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How to do a successful bike light giveaway
For a downloadable / printable version of this guide, click on this link.
A light giveaway program buys or receives donated bicycle lights and gives them away to people who need them. With lessons learned from programs around the country, we’ve figured out what works best. Please share this information with those who can use it. If you have advice from your own light giveaway programs, I’d love to hear from you at email@example.com.
WHY LIGHTS ARE IMPORTANT:
Riding without lights after dark is dangerous and illegal. Cyclists who ride unilluminated are a danger to themselves as well as to pedestrians and other road users.
In most communities, bike light laws are lightly enforced by police departments. This means lots of cyclists are riding unlighted and unsafely, and they need someone to shed light on this issue.
This is where you come in! Get the word out on the safety and legal issues around night riding. Light giveaways don’t just strap lights on bikes, they give you opportunites to share information and to develop and strengthen community partnerships.
WHAT TO DO:
Give lights away at dusk. As the sun goes down, it’s easier to see who needs lights — and easier for those who need lights to see that they need them. Dusk has the advantage (over dawn) that people will be in less of a hurry on the way home than on the way to work.
Spring forward into safety, fall back into good lighting habits. The shorter the days, the greater the need for lights. With the days getting shorter, and especially with the sudden one hour change, Fall is an excellent time to run these programs. Some riders may plan on riding through the darkness without lights, and others may plan on stopping riding until the evenings are light again. Both types of riders are great targets for your giveaway. Pick a time that works best for your community.
Give away a set of front and rear lights. Both lights are important for safety.
Mount the lights on bikes, don’t just hand them over. Insist on it. Then the lights are on the bike, not in someone’s backpack or drawer. While installing the lights, you also get the chance to discuss bicycle safety and advocacy in your community.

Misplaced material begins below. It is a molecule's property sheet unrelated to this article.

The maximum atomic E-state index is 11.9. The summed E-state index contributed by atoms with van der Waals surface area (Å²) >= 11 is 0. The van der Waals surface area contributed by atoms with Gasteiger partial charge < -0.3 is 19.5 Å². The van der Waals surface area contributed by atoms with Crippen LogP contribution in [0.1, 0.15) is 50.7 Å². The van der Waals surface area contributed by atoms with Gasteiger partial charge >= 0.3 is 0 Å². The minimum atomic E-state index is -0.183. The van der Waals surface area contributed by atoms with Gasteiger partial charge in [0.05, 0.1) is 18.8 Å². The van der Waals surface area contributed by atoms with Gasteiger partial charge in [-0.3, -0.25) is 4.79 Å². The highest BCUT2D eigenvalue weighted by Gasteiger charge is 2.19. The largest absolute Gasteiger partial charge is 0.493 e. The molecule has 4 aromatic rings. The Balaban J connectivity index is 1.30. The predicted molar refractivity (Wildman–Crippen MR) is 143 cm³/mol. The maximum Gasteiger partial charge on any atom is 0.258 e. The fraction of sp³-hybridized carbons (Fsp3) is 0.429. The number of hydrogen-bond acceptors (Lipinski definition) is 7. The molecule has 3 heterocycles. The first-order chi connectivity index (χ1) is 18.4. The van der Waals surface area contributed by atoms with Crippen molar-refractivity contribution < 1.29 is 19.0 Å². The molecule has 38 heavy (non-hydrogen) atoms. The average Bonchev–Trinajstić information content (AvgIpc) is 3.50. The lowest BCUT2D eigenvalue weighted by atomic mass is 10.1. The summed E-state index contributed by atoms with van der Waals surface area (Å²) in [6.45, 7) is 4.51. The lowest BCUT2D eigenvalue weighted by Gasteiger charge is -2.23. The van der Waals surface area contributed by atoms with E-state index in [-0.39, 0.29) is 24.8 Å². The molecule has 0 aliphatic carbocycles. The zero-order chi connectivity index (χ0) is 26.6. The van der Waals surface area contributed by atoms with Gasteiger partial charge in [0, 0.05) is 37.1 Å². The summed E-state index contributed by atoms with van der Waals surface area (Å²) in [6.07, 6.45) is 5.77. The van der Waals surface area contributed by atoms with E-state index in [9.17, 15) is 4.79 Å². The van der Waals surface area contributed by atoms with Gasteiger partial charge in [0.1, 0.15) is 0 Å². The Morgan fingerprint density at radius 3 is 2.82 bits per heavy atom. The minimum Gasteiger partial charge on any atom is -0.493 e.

Talk bike safety while mounting lights. You have three to five minutes of the rider’s attention while you mount the lights. Use this time to educate the rider on safety and advocacy issues.
Distribute a bike safety/group identity card. Create a small business card or postcard-sized info sheet with basic bike safety information that includes your group’s name, logo and website. It can also provide a web link to more safety info.
Accept donations to cover the cost of the lights. Use your judgement on how to do this and if it is appropriate in the location where you are doing the giveaway. We’ve seen programs that have covered a third of their costs with donations, so don’t be shy about asking.
Work with local police departments. Though it can take a bit of work to involve local police in your giveaway, that extra work can pay off in better connections and visibility for your program. Make sure to communicate that this is about education rather than enforcement. The police are there as partners in your giveway, to help share tools and ideas for better road safety for all.
Invite the media. This is a very media-friendly event. There are lots of good opportunities to interview bikers and for the bike advocacy group to get media face time. Ask media to embargo the date and location prior to the event.
Find a sponsor. A non-profit sponsor can raise money (or find a grant) to buy lights. A local business sponsor will be happy to provide some or all of the funds to be associated with such a great event.
Prep the lights in advance. Remove lights from packaging, install batteries, etc. Place front lights and brackets in one box and rear lights and brackets in a second box.
Build your volunteer database. Take names when giving out lights. It’s a great source of volunteers who are enthusiastic to help.
Bring Supplies: Have Phillips and flat-head screwdrivers and scissors (to cut rubber gaskets when using smaller clamp for rear light) on hand. Make signs to hang on posts or trees advertising your free bike lights.
Always show people how to take off the lights in order to prevent theft. It’s the #1 reason lights go missing.
Bike maps and other resources. Use this chance to put bike maps and other resources in light-receivers’ hands: how-to-commute guides, lists of local bike laws and anything a curious biker may want to know will help them ride more safely and remind them of the work you do.